Puerto Rican HIV Activists Continue Post-Hurricane Maria Fight Despite U.S. Indifference and Local Corruption
Flying into Luis Muñoz Marín International Airport, the passengers cheered as the plane landed, a tradition many Puerto Ricans acknowledge. Many were coming to visit family, others for a vacation, but overall, everyone was there to enjoy summer in San Juan. As I walked the streets of Santurce, San Juan's art district, I saw murals on buildings that were left after the annual art competition, called Santurce Es Ley. I also couldn't help but notice the abandoned storefronts on the ground level of some buildings. The smell of the aftermath of Hurricane Maria remained strong. Despite the mounds of gravel and debris and emptied buildings, people still came out to celebrate and eat; mofongo and tostones were in abundance. People were having a great time, despite what had happened nearly a year earlier.
This coming Sept. 20 is the one-year anniversary of Hurricane Maria, a natural catastrophe that completely devastated the island and caught the Federal Emergency Management Agency (FEMA) and Puerto Rican officials with their pants down. According to FEMA's July 2018 report, "The Nation faced an unprecedented 2017 Hurricane Season. ... Ultimately, the lessons learned ... will contribute to FEMA's efforts to work with our partners to help people before, during, and after disasters."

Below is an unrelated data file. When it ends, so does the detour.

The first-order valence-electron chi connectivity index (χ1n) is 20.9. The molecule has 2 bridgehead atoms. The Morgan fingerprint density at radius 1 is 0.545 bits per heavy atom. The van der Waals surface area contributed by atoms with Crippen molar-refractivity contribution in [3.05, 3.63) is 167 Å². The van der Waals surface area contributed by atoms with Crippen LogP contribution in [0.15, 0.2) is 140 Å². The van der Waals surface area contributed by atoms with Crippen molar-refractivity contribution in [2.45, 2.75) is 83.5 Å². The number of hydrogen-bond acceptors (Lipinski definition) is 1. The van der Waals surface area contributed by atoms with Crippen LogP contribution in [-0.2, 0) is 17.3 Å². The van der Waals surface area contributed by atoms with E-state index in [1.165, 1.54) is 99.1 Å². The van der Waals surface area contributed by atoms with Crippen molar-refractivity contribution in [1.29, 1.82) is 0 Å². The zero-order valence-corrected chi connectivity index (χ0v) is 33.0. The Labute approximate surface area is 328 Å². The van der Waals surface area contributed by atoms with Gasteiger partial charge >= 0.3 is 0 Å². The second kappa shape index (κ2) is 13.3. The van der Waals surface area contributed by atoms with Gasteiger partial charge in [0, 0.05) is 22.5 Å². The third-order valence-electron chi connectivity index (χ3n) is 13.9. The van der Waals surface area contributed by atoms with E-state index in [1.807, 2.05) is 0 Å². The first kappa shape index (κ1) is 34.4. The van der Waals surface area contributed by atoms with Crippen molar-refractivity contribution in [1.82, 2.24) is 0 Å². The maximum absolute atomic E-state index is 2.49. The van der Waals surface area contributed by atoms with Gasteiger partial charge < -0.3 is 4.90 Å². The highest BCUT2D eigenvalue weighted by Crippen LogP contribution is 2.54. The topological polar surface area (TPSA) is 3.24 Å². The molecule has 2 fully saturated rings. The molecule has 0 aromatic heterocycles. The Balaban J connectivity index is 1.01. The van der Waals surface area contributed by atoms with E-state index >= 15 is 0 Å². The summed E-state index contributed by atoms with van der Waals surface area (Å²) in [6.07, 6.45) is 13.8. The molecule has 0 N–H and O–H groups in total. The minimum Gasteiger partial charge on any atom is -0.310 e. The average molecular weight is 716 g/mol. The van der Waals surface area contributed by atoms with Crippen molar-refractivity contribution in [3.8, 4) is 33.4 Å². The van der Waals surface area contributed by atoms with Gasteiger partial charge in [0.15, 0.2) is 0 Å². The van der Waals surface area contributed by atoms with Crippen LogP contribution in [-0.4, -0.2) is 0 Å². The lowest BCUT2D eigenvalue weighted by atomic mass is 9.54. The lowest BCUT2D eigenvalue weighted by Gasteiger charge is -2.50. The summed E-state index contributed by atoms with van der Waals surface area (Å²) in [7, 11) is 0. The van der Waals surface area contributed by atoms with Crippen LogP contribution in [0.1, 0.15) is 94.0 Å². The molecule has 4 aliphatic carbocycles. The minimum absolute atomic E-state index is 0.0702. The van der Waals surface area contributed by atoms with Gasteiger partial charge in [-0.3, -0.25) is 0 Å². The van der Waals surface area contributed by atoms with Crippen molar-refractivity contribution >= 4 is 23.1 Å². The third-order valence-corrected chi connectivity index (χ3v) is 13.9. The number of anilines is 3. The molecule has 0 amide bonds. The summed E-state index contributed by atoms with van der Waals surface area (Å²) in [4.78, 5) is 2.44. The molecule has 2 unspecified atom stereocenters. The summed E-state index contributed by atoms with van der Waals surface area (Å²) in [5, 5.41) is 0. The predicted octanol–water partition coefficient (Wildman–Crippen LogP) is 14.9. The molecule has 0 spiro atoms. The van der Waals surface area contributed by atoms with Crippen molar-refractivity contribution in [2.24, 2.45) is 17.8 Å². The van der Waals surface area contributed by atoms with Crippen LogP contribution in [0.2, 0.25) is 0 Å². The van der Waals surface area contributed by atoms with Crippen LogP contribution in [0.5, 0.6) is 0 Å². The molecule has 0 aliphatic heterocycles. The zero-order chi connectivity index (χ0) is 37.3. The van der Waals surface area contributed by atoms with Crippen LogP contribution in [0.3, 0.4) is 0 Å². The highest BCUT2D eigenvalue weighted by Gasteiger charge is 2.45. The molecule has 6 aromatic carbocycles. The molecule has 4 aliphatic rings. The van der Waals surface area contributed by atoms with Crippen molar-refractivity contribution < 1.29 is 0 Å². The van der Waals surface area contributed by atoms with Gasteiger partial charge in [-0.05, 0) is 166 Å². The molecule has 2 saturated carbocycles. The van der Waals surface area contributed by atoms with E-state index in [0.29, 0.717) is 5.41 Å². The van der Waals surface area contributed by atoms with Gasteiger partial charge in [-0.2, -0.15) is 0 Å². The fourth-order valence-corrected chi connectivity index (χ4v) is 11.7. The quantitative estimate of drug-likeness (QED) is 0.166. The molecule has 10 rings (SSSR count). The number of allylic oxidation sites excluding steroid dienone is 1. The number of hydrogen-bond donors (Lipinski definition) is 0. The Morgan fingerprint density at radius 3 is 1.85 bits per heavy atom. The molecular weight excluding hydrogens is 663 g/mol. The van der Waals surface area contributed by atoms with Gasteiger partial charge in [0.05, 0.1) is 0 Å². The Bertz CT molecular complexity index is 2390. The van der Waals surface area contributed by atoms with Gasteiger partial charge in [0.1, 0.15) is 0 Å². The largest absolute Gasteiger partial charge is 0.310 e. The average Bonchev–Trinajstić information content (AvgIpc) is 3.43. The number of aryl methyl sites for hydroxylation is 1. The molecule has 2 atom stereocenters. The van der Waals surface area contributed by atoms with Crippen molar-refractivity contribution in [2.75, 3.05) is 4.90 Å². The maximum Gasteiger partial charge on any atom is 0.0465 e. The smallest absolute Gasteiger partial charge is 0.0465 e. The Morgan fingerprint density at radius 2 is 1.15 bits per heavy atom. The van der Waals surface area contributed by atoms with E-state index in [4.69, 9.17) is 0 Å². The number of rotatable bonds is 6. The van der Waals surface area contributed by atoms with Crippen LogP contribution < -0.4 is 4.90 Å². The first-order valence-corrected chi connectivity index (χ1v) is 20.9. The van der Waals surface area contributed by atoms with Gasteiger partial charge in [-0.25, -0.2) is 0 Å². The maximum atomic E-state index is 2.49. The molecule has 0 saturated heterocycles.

But the "lessons learned" were at the cost of thousands of lives. As many as 4,600 deaths are thought to have been associated with the direct impact and aftermath of Maria, and until recently, nearly 1,000 households in Puerto Rico remained without power. People have not yet recovered from the aftermath of Maria. Teal-blue tarps covering hundreds of homes are visible when flying over the island. If a hurricane like last year's were to hit again this season, these homes would be completely demolished.
What do these natural disasters mean for people living with chronic illnesses, such as the approximately 17,000 people living with HIV on Puerto Rico? Puerto Rico is facing a health care crisis, and it began before Hurricane Maria hit. As reported by Drew Gibson for TheBody last year, "Puerto Rico ranks in the top 10 among U.S. states and territories for total HIV cases and has an HIV death rate higher than any other state or U.S. territory." One would think that being a commonwealth of the most powerful country in the world would have benefits when it comes to health care and recovery from natural catastrophes, such as the one that took place in September 2017; however, that is certainly not the case for Puerto Rico.